“Playing with the house’s money”: How buyers, sellers are closing deals

Katherine Kallergis | November 16, 2023

The signs are popping up across South Florida.

“Seller financing available” and “Major price reduction.”

As developers and investors contend with the high cost of financing, insurance and construction, they are increasingly looking for ways to make deals make sense. And sellers are now willing to work with them in the form of short-term seller financing.

“For sellers to get their number, they have to offer [financing],” said attorney Mark Meland of Meland Budwick, a Miami-based law firm. “You’re seeing a lot more of that.”

Sellers may offer buyers bridge loans at a lower mortgage rate than traditional lenders — say 5 percent compared to 8 percent.

It’s one way to help push deals over the finish line. Some buyers are also raising more equity, bringing on partners or adding density to planned projects to boost their profit margins. Investors are also increasingly paying cash for land and commercial properties, a trend that’s more common for sales below $25 million, one broker said.

Attorney Daniel Diaz Leyva of the law firm Day Pitney said he’s starting to see sellers offer financing in listings. But, “you still have somewhat of a disconnect between buyers and sellers in terms of values,” he said.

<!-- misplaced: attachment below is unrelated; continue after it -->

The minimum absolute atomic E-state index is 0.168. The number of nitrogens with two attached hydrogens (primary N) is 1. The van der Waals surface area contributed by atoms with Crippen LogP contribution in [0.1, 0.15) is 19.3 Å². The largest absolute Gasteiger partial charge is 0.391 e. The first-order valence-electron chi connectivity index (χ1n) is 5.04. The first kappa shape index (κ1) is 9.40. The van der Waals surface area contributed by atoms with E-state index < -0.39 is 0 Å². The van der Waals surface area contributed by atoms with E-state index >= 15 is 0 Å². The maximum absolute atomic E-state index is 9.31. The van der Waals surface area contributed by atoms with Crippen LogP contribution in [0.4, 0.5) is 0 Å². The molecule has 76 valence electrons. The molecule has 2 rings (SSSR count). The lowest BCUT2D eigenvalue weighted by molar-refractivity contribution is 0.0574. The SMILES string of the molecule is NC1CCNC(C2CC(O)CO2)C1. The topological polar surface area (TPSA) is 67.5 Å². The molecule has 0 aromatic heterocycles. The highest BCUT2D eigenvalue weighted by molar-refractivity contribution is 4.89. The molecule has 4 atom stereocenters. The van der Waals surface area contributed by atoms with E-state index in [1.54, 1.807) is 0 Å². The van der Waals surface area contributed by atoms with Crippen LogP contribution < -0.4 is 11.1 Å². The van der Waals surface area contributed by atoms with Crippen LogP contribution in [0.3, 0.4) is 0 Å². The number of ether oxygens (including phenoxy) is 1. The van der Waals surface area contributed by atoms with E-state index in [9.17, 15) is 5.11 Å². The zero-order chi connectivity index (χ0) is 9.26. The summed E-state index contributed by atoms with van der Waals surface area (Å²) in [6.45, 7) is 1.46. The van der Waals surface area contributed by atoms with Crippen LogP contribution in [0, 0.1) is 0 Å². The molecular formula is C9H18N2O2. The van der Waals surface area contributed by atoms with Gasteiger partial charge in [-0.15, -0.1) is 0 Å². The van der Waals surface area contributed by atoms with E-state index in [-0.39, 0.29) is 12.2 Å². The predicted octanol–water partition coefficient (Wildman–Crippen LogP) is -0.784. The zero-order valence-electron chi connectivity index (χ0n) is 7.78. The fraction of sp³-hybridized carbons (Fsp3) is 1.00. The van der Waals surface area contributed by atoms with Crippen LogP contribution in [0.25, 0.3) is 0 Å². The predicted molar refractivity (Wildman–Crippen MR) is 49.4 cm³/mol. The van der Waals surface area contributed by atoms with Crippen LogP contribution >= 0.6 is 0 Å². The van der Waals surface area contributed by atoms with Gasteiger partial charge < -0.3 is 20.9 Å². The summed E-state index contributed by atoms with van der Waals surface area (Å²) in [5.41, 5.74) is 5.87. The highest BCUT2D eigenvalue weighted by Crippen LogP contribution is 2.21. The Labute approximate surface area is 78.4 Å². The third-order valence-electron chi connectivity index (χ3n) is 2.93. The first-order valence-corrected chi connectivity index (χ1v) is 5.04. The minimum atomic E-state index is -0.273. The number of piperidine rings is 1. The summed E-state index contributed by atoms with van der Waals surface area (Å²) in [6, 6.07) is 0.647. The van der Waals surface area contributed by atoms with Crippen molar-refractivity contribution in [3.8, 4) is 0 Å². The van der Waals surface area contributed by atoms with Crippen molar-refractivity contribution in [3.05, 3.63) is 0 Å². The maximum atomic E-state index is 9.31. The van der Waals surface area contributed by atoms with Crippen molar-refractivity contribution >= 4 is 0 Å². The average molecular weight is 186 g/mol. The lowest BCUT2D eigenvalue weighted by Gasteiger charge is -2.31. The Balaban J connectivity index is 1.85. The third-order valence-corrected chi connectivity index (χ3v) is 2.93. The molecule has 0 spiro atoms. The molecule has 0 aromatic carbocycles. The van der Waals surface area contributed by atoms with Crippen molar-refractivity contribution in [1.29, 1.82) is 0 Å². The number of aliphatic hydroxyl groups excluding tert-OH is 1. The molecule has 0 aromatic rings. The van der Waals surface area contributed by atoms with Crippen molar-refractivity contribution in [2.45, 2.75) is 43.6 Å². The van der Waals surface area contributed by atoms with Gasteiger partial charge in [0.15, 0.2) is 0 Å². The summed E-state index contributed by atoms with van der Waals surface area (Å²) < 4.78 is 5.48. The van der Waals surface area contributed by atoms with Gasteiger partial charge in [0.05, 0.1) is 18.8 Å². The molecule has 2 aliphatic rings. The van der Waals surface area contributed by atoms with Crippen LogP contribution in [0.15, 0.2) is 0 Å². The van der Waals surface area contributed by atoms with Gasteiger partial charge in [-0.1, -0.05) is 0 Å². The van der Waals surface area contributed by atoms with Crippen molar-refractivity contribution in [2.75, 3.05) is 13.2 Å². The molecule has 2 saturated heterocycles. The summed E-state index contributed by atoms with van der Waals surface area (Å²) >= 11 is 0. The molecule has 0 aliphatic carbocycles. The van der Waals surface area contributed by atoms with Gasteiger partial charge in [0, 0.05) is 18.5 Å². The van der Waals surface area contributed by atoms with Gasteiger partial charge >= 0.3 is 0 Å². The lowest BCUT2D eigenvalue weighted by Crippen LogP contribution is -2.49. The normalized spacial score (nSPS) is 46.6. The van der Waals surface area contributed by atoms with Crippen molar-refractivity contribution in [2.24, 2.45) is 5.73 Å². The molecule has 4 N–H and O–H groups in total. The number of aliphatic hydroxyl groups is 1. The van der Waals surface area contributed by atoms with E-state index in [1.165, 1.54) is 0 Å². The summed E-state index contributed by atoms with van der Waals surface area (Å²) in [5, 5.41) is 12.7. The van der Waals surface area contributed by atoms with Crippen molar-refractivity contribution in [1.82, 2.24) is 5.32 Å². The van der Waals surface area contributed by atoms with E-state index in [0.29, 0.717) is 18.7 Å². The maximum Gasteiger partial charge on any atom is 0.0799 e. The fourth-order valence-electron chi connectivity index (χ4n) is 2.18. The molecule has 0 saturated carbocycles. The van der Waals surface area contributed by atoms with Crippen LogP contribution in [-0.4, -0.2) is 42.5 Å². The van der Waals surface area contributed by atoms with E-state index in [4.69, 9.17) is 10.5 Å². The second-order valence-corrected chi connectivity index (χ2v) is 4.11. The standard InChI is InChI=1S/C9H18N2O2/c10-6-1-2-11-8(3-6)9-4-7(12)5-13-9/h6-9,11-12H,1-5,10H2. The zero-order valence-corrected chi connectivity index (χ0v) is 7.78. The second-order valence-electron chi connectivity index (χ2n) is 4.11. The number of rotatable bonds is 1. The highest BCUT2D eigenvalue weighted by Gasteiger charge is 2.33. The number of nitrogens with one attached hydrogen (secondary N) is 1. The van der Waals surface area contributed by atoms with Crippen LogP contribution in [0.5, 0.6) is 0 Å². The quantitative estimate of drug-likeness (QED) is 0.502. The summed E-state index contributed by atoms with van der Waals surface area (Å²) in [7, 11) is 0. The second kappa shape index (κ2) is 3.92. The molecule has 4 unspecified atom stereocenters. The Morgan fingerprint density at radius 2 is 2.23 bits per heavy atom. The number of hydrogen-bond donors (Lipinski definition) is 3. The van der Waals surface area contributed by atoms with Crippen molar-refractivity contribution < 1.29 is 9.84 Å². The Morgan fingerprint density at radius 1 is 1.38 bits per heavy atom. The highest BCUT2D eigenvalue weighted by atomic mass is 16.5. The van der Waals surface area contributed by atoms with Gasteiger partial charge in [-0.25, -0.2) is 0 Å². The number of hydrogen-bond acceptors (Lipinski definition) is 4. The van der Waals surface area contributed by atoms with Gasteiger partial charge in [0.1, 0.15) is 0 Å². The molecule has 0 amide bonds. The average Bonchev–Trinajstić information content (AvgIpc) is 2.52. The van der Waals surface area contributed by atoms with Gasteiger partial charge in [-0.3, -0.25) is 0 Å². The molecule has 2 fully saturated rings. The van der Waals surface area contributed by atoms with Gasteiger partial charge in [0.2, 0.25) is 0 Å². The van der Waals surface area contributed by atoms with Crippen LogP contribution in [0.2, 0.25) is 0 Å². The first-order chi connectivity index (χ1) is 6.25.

In September, developer Manny Varas reduced the asking price on a retail complex in Miami Springs after adjusting the cap rate to be more in line with market conditions. Varas is also now offering a potential buyer $9 million in seller financing.

William Kramer, a real estate attorney with Brinkley Morgan, said sellers are willing to be the lender because they are still happy with the prices they are getting. That could change as prices continue to fall and if interest rates come down over the next year.

“I have been pleasantly surprised that sellers have been able to step up to the plate to provide financing, but mainly it’s because it’s all gain,” Kramer said. Sellers will sometimes offer financing once after the due diligence expires.

If the deal closes and the buyer ends up losing the property, the lender is generally happy to take it back. “They’re playing with the house’s money at that point,” Kramer said.

Ducking “obnoxious debt”

Anthony Kang, a real estate attorney with Saul Ewing, said that borrowers are facing the same challenges if they take a shorter-term loan versus more permanent debt. But in most cases, borrowers are looking to lower their loan-to-value debt ratios.

“[Developers] are doing the deal and buying the land and finding partners and then they’re just not taking a construction loan for now,” he said, in the hopes that they will be able to get a loan when rates have dropped.

Kang said his clients are also investing in deals as lenders or as private funds to fill a void in the market and to deploy some of the cash that’s been sitting on the sidelines.

Over the past three to four months, buyers and sellers have “realized the capital markets are no longer functioning in the same way,” said commercial broker Tony Arellano.

“Lenders very active in construction financing or permanent financing are now working through extensions, workouts or loan sales depending on the situation and are less focused on new development and more about mitigating losses and working through their current portfolio of loans,” he added.